I’ve been sorta kinda following the Sestak pseudo-scandal trying to figure out why it was scandalous. But of course there’s no reason except that the Right wants it to be a scandal because they want to impeach President Obama.
The charge is that the White House tried to bribe Joe Sestak into dropping out of the Senate primary race against Arlen Specter. The reality appears to be that former President Bill Clinton was sent to ask Sestak to consider not entering the race, not to drop out of it. And perhaps Sestak would have been appointed to an unpaid advisory position. No money was offered, in other words.
It sounds vague and preliminary, and it also sounds like fairly standard political horse trading to me. Exactly where is the scandal? I’m not seeing it.
Yet this non-scandal has been sucking all the air out of political news for the past couple of days — proof that the Republican Noise Machine is still in operation.
Steve Benen speaks to what will no doubt happen if Republicans re-take the House and/or Senate in November. The GOP will not rest until they can bring articles of impeachment against Obama, and they won’t be terribly picky about what charges they concoct to do so.
I continue to believe that if Obama sits in the White House for six years with a GOP majority in the House of Representatives that the odds are very good — better than 50 percent — that he’ll be impeached. Not convicted, of course, but impeached, forcing a Senate trial.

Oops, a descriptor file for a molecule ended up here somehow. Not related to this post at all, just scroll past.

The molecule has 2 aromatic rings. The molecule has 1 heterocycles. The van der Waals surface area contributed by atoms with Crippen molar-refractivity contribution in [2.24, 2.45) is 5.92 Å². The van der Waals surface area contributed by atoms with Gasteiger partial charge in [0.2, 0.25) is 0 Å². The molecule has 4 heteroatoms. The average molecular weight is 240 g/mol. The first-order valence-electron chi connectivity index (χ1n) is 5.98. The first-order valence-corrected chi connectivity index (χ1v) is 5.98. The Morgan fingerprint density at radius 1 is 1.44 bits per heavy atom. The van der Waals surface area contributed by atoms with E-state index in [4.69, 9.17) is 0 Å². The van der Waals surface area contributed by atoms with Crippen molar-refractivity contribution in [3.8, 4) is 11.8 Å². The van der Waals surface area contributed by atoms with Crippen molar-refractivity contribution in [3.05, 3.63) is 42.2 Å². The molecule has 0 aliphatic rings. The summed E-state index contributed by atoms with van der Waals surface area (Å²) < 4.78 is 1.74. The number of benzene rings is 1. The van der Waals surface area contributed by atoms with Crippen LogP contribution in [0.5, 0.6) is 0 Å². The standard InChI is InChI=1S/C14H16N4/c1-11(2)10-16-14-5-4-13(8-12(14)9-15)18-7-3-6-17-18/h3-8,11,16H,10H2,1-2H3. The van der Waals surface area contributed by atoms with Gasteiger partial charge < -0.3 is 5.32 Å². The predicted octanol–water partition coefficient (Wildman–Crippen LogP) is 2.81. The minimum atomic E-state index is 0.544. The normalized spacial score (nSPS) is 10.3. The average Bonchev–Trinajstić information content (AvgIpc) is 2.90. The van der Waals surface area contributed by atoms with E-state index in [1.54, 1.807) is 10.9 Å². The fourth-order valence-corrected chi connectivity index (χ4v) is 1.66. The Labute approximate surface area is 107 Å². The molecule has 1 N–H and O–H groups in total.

I’ve been asking for guesses about when the first impeachment resolution will be filed in the House (leave your prediction here). To be fair, I’ve already been wrong about one thing — I predicted that Michele Bachmann would have introduced a resolution by now (actually, I predicted April 15). So perhaps I’m just as much of an alarmist as those Republicans who believed that a Pelosi-led House would impeach George W. Bush in 2007. Perhaps! But I don’t think so. In fact, impeachment talk moved yesterday from Tea Party rallies to at least one Republican Member of the House, Darrell Issa. And Issa’s not an obscure backbencher; he’s the ranking Republican on Oversight and Government Reform, and he also sits on the Judiciary Committee.
Issa currently is calling the Sestak episode an impeachable offense. Seriously.